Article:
Working on the Deacon board has been not only an honor, but a blessing, as people, like Jenn Blackford, show such thoughtfulness, generosity and love. It reinforces my belief that we can do great things together when I see Robin Rosser’s flower arrangements brighten others’ days, and working with our amazing team of Deacons. I love our church and the village helping our family.

I appreciate the efforts to make a positive difference in the city of Wilmington and love sharing how our members are part of the planning process to reconnect our city over I-95. The Friendship House outreach we provide, opportunities to build with Habitat for Humanity, and our work for justice and peace offers us opportunities to live our faith. I have been blessed to work with amazing leaders, students, and families through our Christian education classes. The opportunities to learn and worship at every age are present all week, encouraging us to follow God’s lead. This faith in action creates enjoyable memories and bonds us with God. These shared beliefs and values guide us each day and extend beyond Sunday.

This August, looking forward to my kids’ school years, anxious about what my own year would bring, I had a deep desire to get involved again in worship. September started and I felt a sense of renewal. I listened intently as Greg spoke about the Beatitudes, and what we would dive into this fall and left feeling filled with hope. Yes, HOPE! Something needed most this year. He spoke about acts of kindness that move us to help others. I entered my week, with my glass half full ready to serve others and embrace the joy that comes with service.

I am grateful that Westminster offers us ways to channel this energy into action. When Greg asked me to speak about my ‘why’, I thought of you – my church family. I asked Grace what she loved most about our church. Her answer was different than I anticipated; she said she liked that we are “current”. We look at the Bible through the lens of current times, applying God’s words to today.

1 Peter tells us, “as each has a gift, employ it for one another, as good stewards of God’s varied grace.” Please think about using your gifts to enrich our community of faith. After all the church is the body of Christ of which all believers are called to be a very special part.


Michelle Butler

I was out shopping for birthday cards the other day and I saw one that said: “I smile because you’re my family…I laugh because there’s nothing you can do about it!” Joking aside, we may not have chosen the family we grew up in, but through our extended family members, we’ve learned how to live and to have relationships. In I John 3, John says “Behold what manner of love the Father has bestowed on us, that we should be called children of God.” So, if we are all God’s children, that makes you and me Brothers and Sisters in Christ, right?

I’ve been aware of this concept growing up in the church, but never has it felt so evident as when Russ (my husband) and I joined Westminster. YOU are our family, and we feel blessed to be a part of it. Let me give you a few examples of how we interact with our Westminster family:

Just as we seek out our Moms that we know hold us up in prayer, we’ve been prayerfully supported by the Stephen Ministers through the sorrow of sicknesses and deaths in our family over the past several years.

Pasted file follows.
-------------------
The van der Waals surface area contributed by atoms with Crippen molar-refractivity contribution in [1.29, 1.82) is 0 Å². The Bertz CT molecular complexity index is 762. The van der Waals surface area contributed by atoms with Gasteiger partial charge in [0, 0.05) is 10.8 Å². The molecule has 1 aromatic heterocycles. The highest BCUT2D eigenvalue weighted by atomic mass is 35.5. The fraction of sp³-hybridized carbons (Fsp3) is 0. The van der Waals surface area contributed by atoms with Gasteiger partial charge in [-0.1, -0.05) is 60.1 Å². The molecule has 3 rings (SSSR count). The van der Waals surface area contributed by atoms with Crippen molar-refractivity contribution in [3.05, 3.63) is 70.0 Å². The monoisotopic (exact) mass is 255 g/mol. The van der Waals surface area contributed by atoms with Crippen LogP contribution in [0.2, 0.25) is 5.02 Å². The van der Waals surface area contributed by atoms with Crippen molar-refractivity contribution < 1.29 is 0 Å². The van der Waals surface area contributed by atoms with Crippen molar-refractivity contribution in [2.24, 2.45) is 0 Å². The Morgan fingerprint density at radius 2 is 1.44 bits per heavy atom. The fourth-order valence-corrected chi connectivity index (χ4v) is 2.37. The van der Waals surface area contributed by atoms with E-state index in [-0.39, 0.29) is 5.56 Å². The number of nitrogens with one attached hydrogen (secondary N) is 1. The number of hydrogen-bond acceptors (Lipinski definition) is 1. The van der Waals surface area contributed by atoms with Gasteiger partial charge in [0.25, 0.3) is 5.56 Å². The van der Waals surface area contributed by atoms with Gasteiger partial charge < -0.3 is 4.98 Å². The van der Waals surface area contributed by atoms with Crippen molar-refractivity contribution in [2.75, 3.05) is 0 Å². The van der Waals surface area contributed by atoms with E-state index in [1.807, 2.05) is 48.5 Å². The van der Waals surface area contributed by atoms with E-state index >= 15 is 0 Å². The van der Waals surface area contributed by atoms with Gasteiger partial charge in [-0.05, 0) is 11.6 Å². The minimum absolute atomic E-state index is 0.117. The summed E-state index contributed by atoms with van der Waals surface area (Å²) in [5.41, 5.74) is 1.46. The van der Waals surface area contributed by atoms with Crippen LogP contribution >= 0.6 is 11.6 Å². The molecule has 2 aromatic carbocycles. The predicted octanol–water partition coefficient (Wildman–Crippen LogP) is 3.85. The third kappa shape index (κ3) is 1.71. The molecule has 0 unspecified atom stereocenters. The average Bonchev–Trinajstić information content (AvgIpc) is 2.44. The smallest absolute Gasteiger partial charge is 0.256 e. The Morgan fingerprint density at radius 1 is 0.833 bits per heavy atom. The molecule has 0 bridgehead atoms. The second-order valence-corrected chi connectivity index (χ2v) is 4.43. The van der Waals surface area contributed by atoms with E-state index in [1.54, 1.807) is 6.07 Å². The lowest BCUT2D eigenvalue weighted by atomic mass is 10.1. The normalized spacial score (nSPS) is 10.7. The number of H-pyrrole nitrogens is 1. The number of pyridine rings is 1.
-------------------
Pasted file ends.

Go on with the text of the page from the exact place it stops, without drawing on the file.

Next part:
Like my sister with an angelic voice, Tony and our Westminster Choir enchants us every Sunday and at special concerts with their gift of music and singing. Russ and I even had the opportunity to participate in the Covid Christmas Zoom Choir, even though we have very little musical talent!

My uncle was a terrific chef, and likewise sharing a delicious meal here like our Annual Meeting chili lunch has been a great way to get to know other members better. So, I’m looking forward to the Tri Board Dinner tomorrow night for Elders, Deacons and Trustees – our first time back together in person since Covid hit.

My grandfather had an enormous garden…how awesome is it that we have our own Community Garden and the new Sacred Grounds space, that was just planted 2 weeks ago by members of the Earth Care Task Force. Our congregation has even supplied fresh vegetables for the outdoor Riverside Community Fridge located downtown Wilmington.

One of my cousins loves to read and study, and similarly, Russ and I are part of the Thursday Evening Bible Study, where our small group has been systematically reading through the Bible (alternating Old and New Testaments!) since the beginning of 2020. If you’d like to join us, new family members are always welcome!

And finally, one of the things that drew us to this church before we joined was the passion for Mission. And it’s not just a passion of words, it’s a passion of action and deeds. From backpacks for Palestinian and Wilmington children; to school programs like Urban Promise and scholarships for students at Congo’s IMCK Nursing School; to sustainable food projects like the Syrian Livelihood Revival Project and food pantries like Emmanuel Dining Room. Further, we have opportunities to build relationships through experiential trips to Guatemala (like the one coming up in January) and by locally mentoring kids at the East Side Charter School.

It’s amazing what a family can do, especially with Christ at the helm, and I’m overjoyed that I’m a member of THIS one. Thank you!


Concluding Remarks by Dr. Jones

It IS amazing what a family can do with Christ at the helm, isn’t it? We are blessed to be a part of a dynamic congregation that is faithful to the call of Christ in so many ways. To express our gratitude to God we make a gift that represents a sacrifice.

When we give to Westminster, we insure that the teachings of Jesus will be taught and spread, and that homeless and hungry people will be housed and fed. When we give to Westminster, we insure that our secular culture of violence will be countered by a faith community of compassion; that our secular culture of exploitation will be countered by a faith community that strives for justice; and that our secular culture that promotes greed will be countered by a faith community that encourages generosity.

If you have not yet filled out a pledge card, I urge you will do it before the end of this week. And when you fill in the amount, I hope it will come from a place within you that is being renewed as you give a gift that is generous.